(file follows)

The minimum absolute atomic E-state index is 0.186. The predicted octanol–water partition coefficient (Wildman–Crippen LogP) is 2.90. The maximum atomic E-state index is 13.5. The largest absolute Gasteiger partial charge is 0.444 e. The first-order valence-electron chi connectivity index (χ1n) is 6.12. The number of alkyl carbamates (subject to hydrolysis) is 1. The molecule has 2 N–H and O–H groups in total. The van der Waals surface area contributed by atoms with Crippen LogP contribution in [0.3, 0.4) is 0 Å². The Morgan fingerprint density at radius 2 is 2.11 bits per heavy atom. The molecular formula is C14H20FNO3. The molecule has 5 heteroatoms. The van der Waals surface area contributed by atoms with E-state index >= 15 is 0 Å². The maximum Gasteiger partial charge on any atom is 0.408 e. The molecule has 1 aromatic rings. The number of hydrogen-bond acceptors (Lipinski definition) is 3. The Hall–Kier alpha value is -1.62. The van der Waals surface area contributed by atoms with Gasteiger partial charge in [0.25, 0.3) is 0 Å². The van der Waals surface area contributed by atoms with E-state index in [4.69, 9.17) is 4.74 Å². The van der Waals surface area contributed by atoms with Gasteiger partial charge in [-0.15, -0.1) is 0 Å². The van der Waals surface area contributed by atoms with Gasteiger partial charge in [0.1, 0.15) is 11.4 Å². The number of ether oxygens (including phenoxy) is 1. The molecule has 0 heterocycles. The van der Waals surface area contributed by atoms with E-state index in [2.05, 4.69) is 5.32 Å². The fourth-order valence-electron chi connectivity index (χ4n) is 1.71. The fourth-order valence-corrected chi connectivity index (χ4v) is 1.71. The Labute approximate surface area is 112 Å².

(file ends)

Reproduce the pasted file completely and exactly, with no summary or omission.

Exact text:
The minimum absolute atomic E-state index is 0.186. The predicted octanol–water partition coefficient (Wildman–Crippen LogP) is 2.90. The maximum atomic E-state index is 13.5. The largest absolute Gasteiger partial charge is 0.444 e. The first-order valence-electron chi connectivity index (χ1n) is 6.12. The number of alkyl carbamates (subject to hydrolysis) is 1. The molecule has 2 N–H and O–H groups in total. The van der Waals surface area contributed by atoms with Crippen LogP contribution in [0.3, 0.4) is 0 Å². The Morgan fingerprint density at radius 2 is 2.11 bits per heavy atom. The molecular formula is C14H20FNO3. The molecule has 5 heteroatoms. The van der Waals surface area contributed by atoms with E-state index >= 15 is 0 Å². The maximum Gasteiger partial charge on any atom is 0.408 e. The molecule has 1 aromatic rings. The number of hydrogen-bond acceptors (Lipinski definition) is 3. The Hall–Kier alpha value is -1.62. The van der Waals surface area contributed by atoms with Gasteiger partial charge in [0.25, 0.3) is 0 Å². The van der Waals surface area contributed by atoms with E-state index in [4.69, 9.17) is 4.74 Å². The van der Waals surface area contributed by atoms with Gasteiger partial charge in [-0.15, -0.1) is 0 Å². The van der Waals surface area contributed by atoms with Gasteiger partial charge in [0.1, 0.15) is 11.4 Å². The number of ether oxygens (including phenoxy) is 1. The molecule has 0 heterocycles. The van der Waals surface area contributed by atoms with E-state index in [2.05, 4.69) is 5.32 Å². The fourth-order valence-electron chi connectivity index (χ4n) is 1.71. The fourth-order valence-corrected chi connectivity index (χ4v) is 1.71. The Labute approximate surface area is 112 Å².